III:4-5 Attaining Samadhi

If we believe that trying to stop the activities of the body, mind and feelings in meditation is necessary to reach samadhi and liberation, Lord Krishna is correcting our thinking.

NOTE: For those of you whose spiritual orientation is surrender, as is mine, my commentaries on the next several verses address this approach and tell how this path works. If your orientation is other than surrender, you will draw your own conclusions accordingly.

Not by abstaining from action can one get beyond action. Not by renunciation can one reach samadhi.

Alternate translation:

One cannot get beyond action by trying to make it stop. One cannot reach samadhi by trying to make it happen.

“Not by abstaining from action can one get beyond action


You cannot become inactive by not acting. Because it is the nature of nature to move, trying to stop action is an action—not acting is doing something.

You cannot get beyond karma without action. Not acting is not going to clear your karmic slate. It is you believing yourself to be the ‘doer’ of actions that created your karma. Trying to stop action just creates more karma. When this is understood, it is easy to see that…

“Not by renunciation can one reach samadhi


The word for renunciation is sannyasa, meaning ‘the abandonment of worldly concerns’, which is reflected in most translations. When one ‘renounces the world’ in favor of the spiritual path, what one is renouncing is the sense of ‘doership’, the assumption that one is the doer of actions. The effort of the sannyasi is to perform practices for reaching the direct realization that he is not the doer of actions. Some take vows of renunciation to commit themselves to this, but for those who are sincerely dedicated to the path, renunciation will come of its own accord, in its own time, with or without vows.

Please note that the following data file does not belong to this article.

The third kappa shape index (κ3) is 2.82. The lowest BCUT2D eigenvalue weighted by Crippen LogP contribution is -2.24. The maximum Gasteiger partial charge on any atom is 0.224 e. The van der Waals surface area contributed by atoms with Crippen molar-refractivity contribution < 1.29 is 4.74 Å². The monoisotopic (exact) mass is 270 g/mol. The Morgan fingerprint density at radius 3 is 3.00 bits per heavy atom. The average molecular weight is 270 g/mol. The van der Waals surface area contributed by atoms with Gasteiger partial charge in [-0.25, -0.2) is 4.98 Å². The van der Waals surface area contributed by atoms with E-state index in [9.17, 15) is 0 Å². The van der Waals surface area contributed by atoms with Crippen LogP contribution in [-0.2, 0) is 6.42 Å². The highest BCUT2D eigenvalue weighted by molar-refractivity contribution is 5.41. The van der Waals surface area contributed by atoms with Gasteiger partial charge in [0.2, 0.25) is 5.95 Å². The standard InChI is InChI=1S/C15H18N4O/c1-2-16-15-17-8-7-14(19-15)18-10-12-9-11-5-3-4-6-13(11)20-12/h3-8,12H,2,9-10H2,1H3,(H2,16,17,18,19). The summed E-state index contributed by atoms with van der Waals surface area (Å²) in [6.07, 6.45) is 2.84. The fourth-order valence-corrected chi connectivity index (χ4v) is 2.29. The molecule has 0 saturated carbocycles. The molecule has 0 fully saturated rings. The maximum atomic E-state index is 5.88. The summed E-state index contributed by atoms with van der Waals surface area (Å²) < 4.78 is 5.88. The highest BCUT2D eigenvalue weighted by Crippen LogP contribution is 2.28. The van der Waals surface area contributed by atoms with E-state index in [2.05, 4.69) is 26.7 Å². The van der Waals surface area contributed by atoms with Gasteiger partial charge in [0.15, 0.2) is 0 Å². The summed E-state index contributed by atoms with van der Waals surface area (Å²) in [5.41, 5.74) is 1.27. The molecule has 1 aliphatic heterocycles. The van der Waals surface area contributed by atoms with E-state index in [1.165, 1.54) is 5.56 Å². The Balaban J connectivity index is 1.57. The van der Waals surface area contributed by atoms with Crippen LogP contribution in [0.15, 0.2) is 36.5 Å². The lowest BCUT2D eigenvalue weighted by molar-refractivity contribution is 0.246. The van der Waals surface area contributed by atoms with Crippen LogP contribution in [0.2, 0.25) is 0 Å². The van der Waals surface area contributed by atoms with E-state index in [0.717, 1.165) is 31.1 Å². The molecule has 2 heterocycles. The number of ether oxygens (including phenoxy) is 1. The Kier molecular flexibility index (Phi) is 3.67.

The essential meaning of the word sannyasa is ‘to make an effort, or exert oneself’. In this verse, one’s efforts, or practices, concern the renunciation of action, either through intention or realization, depending upon the stage of progress of the seeker. Even so, as it is says in the verse, you still cannot reach samadhi (the state of union) by trying to make it happen.

The Aim of Yoga is Samadhi

If we believe that sitting as still as a stone, mentally and physically, is necessary to reach samadhi, we are being corrected in our thinking in this verse. But this is how most people meditate. Perhaps this is because they are just seeking some peace. That subject was covered in chapter two, but now we are going forward and looking at canceling our karma and reaching samadhi and liberation. Lord Krishna is saying that avoiding action is not going to work for this purpose. Renunciation is not what will get you there.

Following a little logic, we might assume the reverse: Reaching samadhi is precipitated by some kind of action. We tend to think of the mind as our greatest asset, but Lord Krishna’s focus is on action—the union of two opposing forces in the body, represented here as the battle in which He is urging Arjuna to engage. 

* The battle - the clashing together of the Kurus (doers), and the Pandavas (risk-takers), that awakens the evolutionary force, kundalini.

Indeed, no one, even for a moment, is ever without action. All living beings are compelled to act by the gunas of nature. 

It is the nature of nature to move, so when we try to stop actions from happening, we are trying to control nature. Trying to control nature is doing something, and we are being told that we are not going to get away with this. We cannot stop nature from doing what it does best: it is always moving and always changing.

Some translations say that we are ‘helplessly compelled to act’, or ‘compelled to act against our will’, or ‘compelled to act in spite of our will’. However hard we try to use our will to sit still, and to make our minds be still, nothing is going to change the fact that this is not going to get us to the goal of the highest samadhi and liberation.

It is not you, but the interactions of the modes of nature, the three gunas, that are the cause of all action.

You can think of the gunas as similar to the way weather acts according to the interactions of meteorological conditions. They mix, confront and repel each other to varying degrees to produce numerous unique actions.


Namaste (I bow to the Divine One that You really are),
Durga Ma
phoenix metaphysicalinstitute.com

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